We saw Santa the other night. Seeing Santa has always come with mixed feelings for me. Don't get me wrong, I love Santa. But Jake does not. Jake, my sweet boy who has struggled with sensory/behavioral issues since birth, Jake who is not comfortable in new situations or with strangers, has always cut and run when he saw Santa.
Sometimes he would cry. Sometimes he would back up and hide behind us and sometimes it was "holy-epic-sensory-meltdown." There was no way he would ever approach Santa. He would talk about Santa when we were at home, he would tell us he was going to sit on his lap, but when it came down to it, he just couldn't. And it was okay.
This year we prepped the kids before we left for the Fire Station (where we see Santa every year) We told them it was okay if they didn't want to sit on his lap, but we talked it up big about getting to tell him exactly what they wanted for Christmas.
Joey thought long and hard about what he was going to ask for, and he decided on the Diary of A Wimpy Kid Do-It-Yourself Journal. Lily out of the blue decided she had to have "Bullseye" the horse from Toy Story. And Jake went on and on and on about Mr. Potato Head from Toy Story.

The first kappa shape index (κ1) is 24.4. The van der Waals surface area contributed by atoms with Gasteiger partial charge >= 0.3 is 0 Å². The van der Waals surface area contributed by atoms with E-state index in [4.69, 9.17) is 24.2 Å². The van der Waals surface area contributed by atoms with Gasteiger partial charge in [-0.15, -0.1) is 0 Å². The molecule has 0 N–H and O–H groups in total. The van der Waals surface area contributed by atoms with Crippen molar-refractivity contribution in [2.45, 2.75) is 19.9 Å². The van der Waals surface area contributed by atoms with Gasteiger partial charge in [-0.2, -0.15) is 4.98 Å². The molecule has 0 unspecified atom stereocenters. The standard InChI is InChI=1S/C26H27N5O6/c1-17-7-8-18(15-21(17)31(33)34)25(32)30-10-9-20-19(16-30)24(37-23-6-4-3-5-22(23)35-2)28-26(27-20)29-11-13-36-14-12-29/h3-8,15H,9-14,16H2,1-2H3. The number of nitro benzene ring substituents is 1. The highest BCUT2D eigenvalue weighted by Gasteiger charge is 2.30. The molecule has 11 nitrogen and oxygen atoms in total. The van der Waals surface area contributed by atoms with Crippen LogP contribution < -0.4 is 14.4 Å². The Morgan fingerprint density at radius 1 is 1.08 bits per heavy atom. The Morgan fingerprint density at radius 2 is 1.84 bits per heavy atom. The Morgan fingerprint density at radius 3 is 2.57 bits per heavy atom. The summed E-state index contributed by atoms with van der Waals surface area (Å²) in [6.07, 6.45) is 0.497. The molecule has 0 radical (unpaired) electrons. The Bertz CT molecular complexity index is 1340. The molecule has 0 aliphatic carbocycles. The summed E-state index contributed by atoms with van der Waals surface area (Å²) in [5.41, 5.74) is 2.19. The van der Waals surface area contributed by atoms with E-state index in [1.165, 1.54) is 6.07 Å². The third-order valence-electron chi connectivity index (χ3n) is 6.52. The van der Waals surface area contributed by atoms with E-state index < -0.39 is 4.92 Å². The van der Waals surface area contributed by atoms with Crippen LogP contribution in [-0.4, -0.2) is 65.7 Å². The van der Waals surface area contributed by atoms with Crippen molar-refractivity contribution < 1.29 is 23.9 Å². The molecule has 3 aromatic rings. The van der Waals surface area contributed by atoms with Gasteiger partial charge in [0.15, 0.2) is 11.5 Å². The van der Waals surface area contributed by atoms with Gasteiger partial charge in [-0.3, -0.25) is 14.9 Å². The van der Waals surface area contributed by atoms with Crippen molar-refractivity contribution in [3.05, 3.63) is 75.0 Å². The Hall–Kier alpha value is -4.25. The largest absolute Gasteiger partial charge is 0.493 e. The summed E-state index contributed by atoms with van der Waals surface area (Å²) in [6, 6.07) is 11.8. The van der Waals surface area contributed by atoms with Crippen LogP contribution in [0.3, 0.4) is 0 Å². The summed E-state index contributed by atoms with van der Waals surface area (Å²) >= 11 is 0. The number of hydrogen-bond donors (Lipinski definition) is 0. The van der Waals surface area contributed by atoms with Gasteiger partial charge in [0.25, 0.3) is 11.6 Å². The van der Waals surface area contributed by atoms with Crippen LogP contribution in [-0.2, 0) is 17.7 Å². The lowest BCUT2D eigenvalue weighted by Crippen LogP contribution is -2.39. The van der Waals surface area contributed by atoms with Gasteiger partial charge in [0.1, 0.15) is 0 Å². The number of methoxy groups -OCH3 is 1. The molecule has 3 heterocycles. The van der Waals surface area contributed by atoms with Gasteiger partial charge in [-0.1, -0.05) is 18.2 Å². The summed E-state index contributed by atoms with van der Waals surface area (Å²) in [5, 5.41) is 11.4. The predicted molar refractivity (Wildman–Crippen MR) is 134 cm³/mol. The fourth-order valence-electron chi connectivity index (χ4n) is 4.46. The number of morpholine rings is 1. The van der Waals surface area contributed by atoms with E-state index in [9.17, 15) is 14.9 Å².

So we left to go see Santa and we talked about seeing him some more, all the kids were excited. We pulled up to the Fire Station, got in the big line and we waited.
The kids danced to the carols and as we inched closer and closer to Santa, and I started to hold my breath and prepare for the freak out.
There was none.
When it was our turn, Lily ran up and plopped down on Santa's knee, and Joey sat on the other. Jake tenatively made his way toward Santa and his siblings, smiling shyly. I held my breath some more.
He stood next to Lily, not quite touching Santa, but definitely taking it all in.
Joey and Lily told Santa what they wanted for Christmas, and they smiled and talked to him as if they saw him every day.
Santa turned to look at Jake. "What do you want for Christmas?" Santa asked him.
Jake smiled his gapped tooth smile and I waited for him to tell Santa about the Mr. Potato Head, he just had to have.
Jake opened his mouth and spoke. "A guitar. I want a guitar." He told Santa.
Santa laughed heartlily and looked over to me. "Ummmm, mom?" He said.
I chuckled and said, "Jake, is there something else you wanted to tell Santa?"
Jake said. "Oh yeah, and uh...a Potato Head. That would be cool too."
Santa gave them all a candy cane, and he told them to be good. They alll waved goodbye and Lily shouted "BYE SANTA! MERRY KISSMAS!" And we walked out.
I could not stop beaming.
He did it. It may seem silly to be overjoyed because your kid sat on Santa's lap, but if you knew how many ways Jake has grown in the last 8 months since he started therapy, you would be overjoyed too. My dear friend Nicole, who is Mom to an autistic boy told me, "I get it. Every little milestone is a big deal."
And she's right. It's the small victories that add up to a whole. It's the tiny baby steps that take us closer to Jake being comfortable in his own skin.
I am so proud of Jake for taking the leap, for putting himself out there. It's not an easy thing to do.
Way to go buddy.